Believe it or not, that starfish (pisaster) posing with the Eternal Fishnu is an apex predator. Well, at least an apex predator of the tide pools around the Oregon Coast where these photos were taken – the prey being mussels. These starfish played a starring role (pun intended) in Robert Paine’s insights of the disproportionate effect the apex predator. He coined such a species, keystone speciesAnd the sometimes surprising cascading effects resulting from the removal is referred to as trophic cascades.

A great example of trophic cascades are related to subsequent work he did with James Estes. A suprising trophic cascade starts with sea otters and ends with increased erosion of the U.S. West Coast:

Sea otters eat urchins which dine on the kelp of the kelp forests which act as a break of storm waves which mitigates erosion of the beach. So the eradication of sea otters due to hunting means the urchins run wild, decimating the kelp forests, which leave the shore unprotected.

In the case of Robert Paine’s seminal experiment, he hunted down and fling all the starfish around his experimental tide pool into the sea. Unchecked by the apex predator, the experimental tide pool was bullied into a monoculture of mussels.

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Filter-feeding mollusks somewhere in the middle of the food chain.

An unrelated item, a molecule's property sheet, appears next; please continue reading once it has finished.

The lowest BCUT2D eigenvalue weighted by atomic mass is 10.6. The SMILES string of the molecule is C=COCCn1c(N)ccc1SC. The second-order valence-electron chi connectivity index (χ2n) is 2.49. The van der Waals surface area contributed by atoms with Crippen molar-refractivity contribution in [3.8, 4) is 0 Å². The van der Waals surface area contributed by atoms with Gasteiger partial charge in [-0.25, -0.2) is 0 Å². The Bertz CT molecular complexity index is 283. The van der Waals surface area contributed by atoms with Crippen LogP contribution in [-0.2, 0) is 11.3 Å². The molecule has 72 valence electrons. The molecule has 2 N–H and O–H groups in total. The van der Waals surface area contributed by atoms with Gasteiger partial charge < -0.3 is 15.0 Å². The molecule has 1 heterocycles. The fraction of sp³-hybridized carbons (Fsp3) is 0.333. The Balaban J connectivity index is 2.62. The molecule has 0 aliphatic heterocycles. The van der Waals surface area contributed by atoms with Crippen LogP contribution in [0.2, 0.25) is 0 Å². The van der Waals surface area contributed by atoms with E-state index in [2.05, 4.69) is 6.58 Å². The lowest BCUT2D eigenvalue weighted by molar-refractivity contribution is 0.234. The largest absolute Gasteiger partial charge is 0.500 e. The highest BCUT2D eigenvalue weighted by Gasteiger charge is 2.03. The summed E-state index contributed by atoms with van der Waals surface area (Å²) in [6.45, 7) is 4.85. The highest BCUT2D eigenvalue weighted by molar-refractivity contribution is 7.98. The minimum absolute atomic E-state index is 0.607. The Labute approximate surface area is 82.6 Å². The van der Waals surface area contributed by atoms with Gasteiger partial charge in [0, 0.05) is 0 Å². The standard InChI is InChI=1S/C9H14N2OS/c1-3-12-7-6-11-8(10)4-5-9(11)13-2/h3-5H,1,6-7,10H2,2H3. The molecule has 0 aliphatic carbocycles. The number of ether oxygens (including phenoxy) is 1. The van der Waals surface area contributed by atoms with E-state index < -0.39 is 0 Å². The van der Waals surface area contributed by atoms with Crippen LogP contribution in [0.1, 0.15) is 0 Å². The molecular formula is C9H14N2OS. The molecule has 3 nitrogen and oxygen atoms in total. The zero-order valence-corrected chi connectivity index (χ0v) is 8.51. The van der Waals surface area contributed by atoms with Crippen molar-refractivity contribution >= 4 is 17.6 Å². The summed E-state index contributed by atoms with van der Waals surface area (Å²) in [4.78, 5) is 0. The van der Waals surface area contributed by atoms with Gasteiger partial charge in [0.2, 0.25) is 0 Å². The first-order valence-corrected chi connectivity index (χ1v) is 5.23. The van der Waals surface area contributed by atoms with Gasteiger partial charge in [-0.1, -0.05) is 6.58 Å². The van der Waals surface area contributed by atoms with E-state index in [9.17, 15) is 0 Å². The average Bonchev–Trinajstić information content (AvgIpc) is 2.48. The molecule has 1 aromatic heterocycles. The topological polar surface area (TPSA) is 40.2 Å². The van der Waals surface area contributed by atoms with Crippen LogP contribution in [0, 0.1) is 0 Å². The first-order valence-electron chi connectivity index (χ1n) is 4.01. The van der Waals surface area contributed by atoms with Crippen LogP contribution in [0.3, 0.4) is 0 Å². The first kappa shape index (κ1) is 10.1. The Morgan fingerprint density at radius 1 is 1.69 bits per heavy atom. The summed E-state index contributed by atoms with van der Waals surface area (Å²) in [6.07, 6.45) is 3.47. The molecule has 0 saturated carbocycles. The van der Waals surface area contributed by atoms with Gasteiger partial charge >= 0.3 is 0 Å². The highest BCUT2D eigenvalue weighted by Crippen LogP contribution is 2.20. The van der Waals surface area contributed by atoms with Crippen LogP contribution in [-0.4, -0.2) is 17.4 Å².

This wonderful short video, Some Animals are More Equal than Others: Keystone Species and Trophic Cascades, covers the groundbreaking work of Robert Paine and James Estes during the 1960s and 1970s.

Another video from The Royal Institution offers a very nice case study of tropic cascades, The Rules that Govern Life on Earth – with Sean B. Carroll.

Why did I stumble across this fascinating work of Robert Paine and James Estes? As with many things YouTube, one thing lead to another then another. But mostly, I was looking for inspiration, ideas, and paths towards how to author business models. As I’ve mentioned many times, I am a Business Intelligence Architect/Developer by day.

The set of correlations and transformations that make up trophic cascades are indeed the genes of a business model. Such mapped processes are what I’ve been working on with Map Rock for over a decade. An obvious business example is something like better quality leads to higher customer satisfaction, leading to return customers, leading to lower customer acquisition requirements, leading to higher profit. But for some reason, after all I’d studied, I didn’t know the term, trophic cascades.